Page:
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Album Review
Death Rattle Boogie

Death Rattle Boogie
by The Datsuns

Hell Squad Records

Review Date
19th October 2012
Reviewed by
Ricardo Kerr

The Datsuns are a band who need no introduction around these parts. The story of their journey from Trinket winning the 1999 Battle of the Bands to full-blown kiwi rock royalty has been told countless times already. Death Rattle Boogie, album number five, is not heralded with a worn out story but with a sharp kick to life – one that reminds us how vital good old rock and roll can be when done this well. This album also marks the first time that not only are the four members of the band not living in each others pockets, but they aren't even living in the same country. Singer / bass player Dolf DeBorst has put down roots in Sweden, guitarist Christian Livingstone stayed in London, while guitarist Phil Somervell and drummer Ben Cole returned home to New Zealand. It is a testament to the raw chemistry that these guys have together that you would never have guessed this record was made piecemeal over the last few years when they could manage to all come together.

The record opens with the almighty one-two-combo of lead single 'Gods Are Bored' and the barn storming 'Gold Halo'. Vintage rock collides head first with 21st century attitude and a need for faster, louder, more aggressive tunes. The solos come thick and fast, backed up as ever by booming bass lines, frantic drum blasts, and DeBorst's trademark howl. This is what we have come to expect from The Datsuns but even then the sheer energy on display is enough to make you take a step back in awe. These songs shake you senseless and recall the sheer energy and vitality of their auspicious debut album ten years ago. In fact, every single song on here is a masterclass in rock music; from the lumbering 'Axethrower', the percussion overload on 'Death Of Me', the nimble grooves of 'Skull Full Of Bone', and everything in between.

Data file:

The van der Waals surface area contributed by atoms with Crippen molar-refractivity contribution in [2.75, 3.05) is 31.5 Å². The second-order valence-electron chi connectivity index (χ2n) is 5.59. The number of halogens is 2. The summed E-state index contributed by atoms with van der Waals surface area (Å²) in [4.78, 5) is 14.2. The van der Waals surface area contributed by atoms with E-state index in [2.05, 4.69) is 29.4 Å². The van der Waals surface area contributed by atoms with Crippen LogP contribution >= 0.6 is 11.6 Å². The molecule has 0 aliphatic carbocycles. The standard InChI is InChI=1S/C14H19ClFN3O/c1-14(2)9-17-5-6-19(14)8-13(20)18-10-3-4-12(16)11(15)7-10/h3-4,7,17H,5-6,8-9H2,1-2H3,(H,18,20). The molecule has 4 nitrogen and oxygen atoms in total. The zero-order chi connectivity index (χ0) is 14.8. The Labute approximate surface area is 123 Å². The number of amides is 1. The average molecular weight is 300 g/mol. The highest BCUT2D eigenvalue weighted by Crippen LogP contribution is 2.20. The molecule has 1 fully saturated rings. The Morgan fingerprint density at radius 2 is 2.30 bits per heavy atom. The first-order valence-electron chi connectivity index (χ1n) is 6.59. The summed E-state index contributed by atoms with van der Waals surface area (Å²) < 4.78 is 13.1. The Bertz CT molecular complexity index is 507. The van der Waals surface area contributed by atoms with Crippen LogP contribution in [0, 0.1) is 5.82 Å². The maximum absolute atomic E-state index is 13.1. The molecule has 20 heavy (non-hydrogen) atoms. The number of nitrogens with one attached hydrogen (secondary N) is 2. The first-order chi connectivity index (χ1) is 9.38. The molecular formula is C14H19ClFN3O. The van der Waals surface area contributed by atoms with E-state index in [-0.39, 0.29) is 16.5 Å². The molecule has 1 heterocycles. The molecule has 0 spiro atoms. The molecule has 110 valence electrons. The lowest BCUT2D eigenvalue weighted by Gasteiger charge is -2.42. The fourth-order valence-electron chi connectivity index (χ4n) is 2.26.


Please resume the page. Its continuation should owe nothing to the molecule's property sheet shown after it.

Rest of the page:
All fourteen tracks on the album are ripped through without so much as a breath taken in between. The Datsuns have always been a band who rely on momentum to overwhelm logic and infect the people with with hip-shaking, head-banging madness. A new trick in The Datsuns' playbook however is a slower, more soulful approach as shown on 'Wander The Night'. It is a smooth noir-ish piece that evokes the nocturnal cool of The Doors' 'Riders On The Storm' over six minutes. The guitars might be toned down but it is only a temporary condition as they threaten to burst free and catch fire at any minute. Phil Somervell identifies it as his favourite song on the album as it allowed them to flex some new muscles.

Due to the dispersed nature of the band these days Death Rattle Boogie was recorded all around the world, from Gutterview Studio in Stockholm to Neil Finn's Roundhead Studio here in Aotearoa. Things might have changed for The Datsuns, but it might well have been for the better if this new album is anything to go by. Time apart has allowed them to grow further as individuals and of course they are still capable of tearing the roof off when they get together. What they have made is a powerful garage rock album that transcends trends and propels the band further into the stratosphere.


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